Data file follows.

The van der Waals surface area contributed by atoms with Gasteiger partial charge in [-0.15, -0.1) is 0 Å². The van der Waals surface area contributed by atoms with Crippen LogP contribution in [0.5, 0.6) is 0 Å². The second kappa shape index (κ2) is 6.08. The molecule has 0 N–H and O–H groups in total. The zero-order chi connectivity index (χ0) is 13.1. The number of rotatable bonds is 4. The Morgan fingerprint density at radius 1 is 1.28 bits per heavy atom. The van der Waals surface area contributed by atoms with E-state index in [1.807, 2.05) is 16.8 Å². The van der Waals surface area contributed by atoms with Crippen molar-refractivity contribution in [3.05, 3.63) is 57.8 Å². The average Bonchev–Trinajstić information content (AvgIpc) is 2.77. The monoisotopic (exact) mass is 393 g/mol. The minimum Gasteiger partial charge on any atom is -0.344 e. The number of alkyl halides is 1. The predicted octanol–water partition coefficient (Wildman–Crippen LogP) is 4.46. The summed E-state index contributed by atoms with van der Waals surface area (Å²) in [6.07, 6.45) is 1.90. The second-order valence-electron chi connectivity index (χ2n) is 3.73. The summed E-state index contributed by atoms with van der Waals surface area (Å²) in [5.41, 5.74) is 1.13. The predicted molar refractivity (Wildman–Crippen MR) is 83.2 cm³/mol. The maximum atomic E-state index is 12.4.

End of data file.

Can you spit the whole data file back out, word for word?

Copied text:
The van der Waals surface area contributed by atoms with Gasteiger partial charge in [-0.15, -0.1) is 0 Å². The van der Waals surface area contributed by atoms with Crippen LogP contribution in [0.5, 0.6) is 0 Å². The second kappa shape index (κ2) is 6.08. The molecule has 0 N–H and O–H groups in total. The zero-order chi connectivity index (χ0) is 13.1. The number of rotatable bonds is 4. The Morgan fingerprint density at radius 1 is 1.28 bits per heavy atom. The van der Waals surface area contributed by atoms with E-state index in [1.807, 2.05) is 16.8 Å². The van der Waals surface area contributed by atoms with Crippen molar-refractivity contribution in [3.05, 3.63) is 57.8 Å². The average Bonchev–Trinajstić information content (AvgIpc) is 2.77. The monoisotopic (exact) mass is 393 g/mol. The minimum Gasteiger partial charge on any atom is -0.344 e. The number of alkyl halides is 1. The predicted octanol–water partition coefficient (Wildman–Crippen LogP) is 4.46. The summed E-state index contributed by atoms with van der Waals surface area (Å²) in [6.07, 6.45) is 1.90. The second-order valence-electron chi connectivity index (χ2n) is 3.73. The summed E-state index contributed by atoms with van der Waals surface area (Å²) in [5.41, 5.74) is 1.13. The predicted molar refractivity (Wildman–Crippen MR) is 83.2 cm³/mol. The maximum atomic E-state index is 12.4.